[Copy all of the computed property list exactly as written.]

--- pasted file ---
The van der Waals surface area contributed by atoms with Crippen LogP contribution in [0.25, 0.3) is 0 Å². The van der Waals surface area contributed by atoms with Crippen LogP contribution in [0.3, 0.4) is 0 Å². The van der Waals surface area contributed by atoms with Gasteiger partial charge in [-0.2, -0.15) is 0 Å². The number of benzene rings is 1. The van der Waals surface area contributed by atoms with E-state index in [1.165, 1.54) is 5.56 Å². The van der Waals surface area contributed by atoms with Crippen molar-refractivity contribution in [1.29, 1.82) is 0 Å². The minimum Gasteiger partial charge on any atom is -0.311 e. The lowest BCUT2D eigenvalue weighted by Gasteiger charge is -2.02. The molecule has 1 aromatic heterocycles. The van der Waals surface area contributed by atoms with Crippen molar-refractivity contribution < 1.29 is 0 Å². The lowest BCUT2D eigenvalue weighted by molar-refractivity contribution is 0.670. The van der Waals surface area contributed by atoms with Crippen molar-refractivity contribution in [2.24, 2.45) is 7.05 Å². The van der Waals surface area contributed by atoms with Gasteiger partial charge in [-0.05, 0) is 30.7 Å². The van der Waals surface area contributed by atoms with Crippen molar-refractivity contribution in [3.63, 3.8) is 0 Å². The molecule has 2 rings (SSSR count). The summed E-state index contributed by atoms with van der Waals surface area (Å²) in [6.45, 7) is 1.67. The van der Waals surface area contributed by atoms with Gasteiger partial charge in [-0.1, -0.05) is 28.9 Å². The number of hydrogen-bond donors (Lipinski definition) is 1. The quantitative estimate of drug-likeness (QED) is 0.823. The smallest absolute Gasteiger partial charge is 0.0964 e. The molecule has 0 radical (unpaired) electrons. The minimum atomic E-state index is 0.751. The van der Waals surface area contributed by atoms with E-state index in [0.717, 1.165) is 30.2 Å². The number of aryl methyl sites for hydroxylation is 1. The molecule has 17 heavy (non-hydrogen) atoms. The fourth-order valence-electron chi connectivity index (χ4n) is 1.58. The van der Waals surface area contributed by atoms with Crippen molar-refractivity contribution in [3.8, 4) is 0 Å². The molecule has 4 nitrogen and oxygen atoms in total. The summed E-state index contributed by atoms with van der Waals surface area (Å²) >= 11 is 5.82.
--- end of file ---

The van der Waals surface area contributed by atoms with Crippen LogP contribution in [0.25, 0.3) is 0 Å². The van der Waals surface area contributed by atoms with Crippen LogP contribution in [0.3, 0.4) is 0 Å². The van der Waals surface area contributed by atoms with Gasteiger partial charge in [-0.2, -0.15) is 0 Å². The number of benzene rings is 1. The van der Waals surface area contributed by atoms with E-state index in [1.165, 1.54) is 5.56 Å². The van der Waals surface area contributed by atoms with Crippen molar-refractivity contribution in [1.29, 1.82) is 0 Å². The minimum Gasteiger partial charge on any atom is -0.311 e. The lowest BCUT2D eigenvalue weighted by Gasteiger charge is -2.02. The molecule has 1 aromatic heterocycles. The van der Waals surface area contributed by atoms with Crippen molar-refractivity contribution < 1.29 is 0 Å². The lowest BCUT2D eigenvalue weighted by molar-refractivity contribution is 0.670. The van der Waals surface area contributed by atoms with Crippen molar-refractivity contribution in [2.24, 2.45) is 7.05 Å². The van der Waals surface area contributed by atoms with Gasteiger partial charge in [-0.05, 0) is 30.7 Å². The van der Waals surface area contributed by atoms with Crippen molar-refractivity contribution in [3.63, 3.8) is 0 Å². The molecule has 2 rings (SSSR count). The summed E-state index contributed by atoms with van der Waals surface area (Å²) in [6.45, 7) is 1.67. The van der Waals surface area contributed by atoms with Gasteiger partial charge in [-0.1, -0.05) is 28.9 Å². The number of hydrogen-bond donors (Lipinski definition) is 1. The quantitative estimate of drug-likeness (QED) is 0.823. The smallest absolute Gasteiger partial charge is 0.0964 e. The molecule has 0 radical (unpaired) electrons. The minimum atomic E-state index is 0.751. The van der Waals surface area contributed by atoms with E-state index in [0.717, 1.165) is 30.2 Å². The number of aryl methyl sites for hydroxylation is 1. The molecule has 17 heavy (non-hydrogen) atoms. The fourth-order valence-electron chi connectivity index (χ4n) is 1.58. The van der Waals surface area contributed by atoms with Crippen molar-refractivity contribution in [3.8, 4) is 0 Å². The molecule has 4 nitrogen and oxygen atoms in total. The summed E-state index contributed by atoms with van der Waals surface area (Å²) >= 11 is 5.82.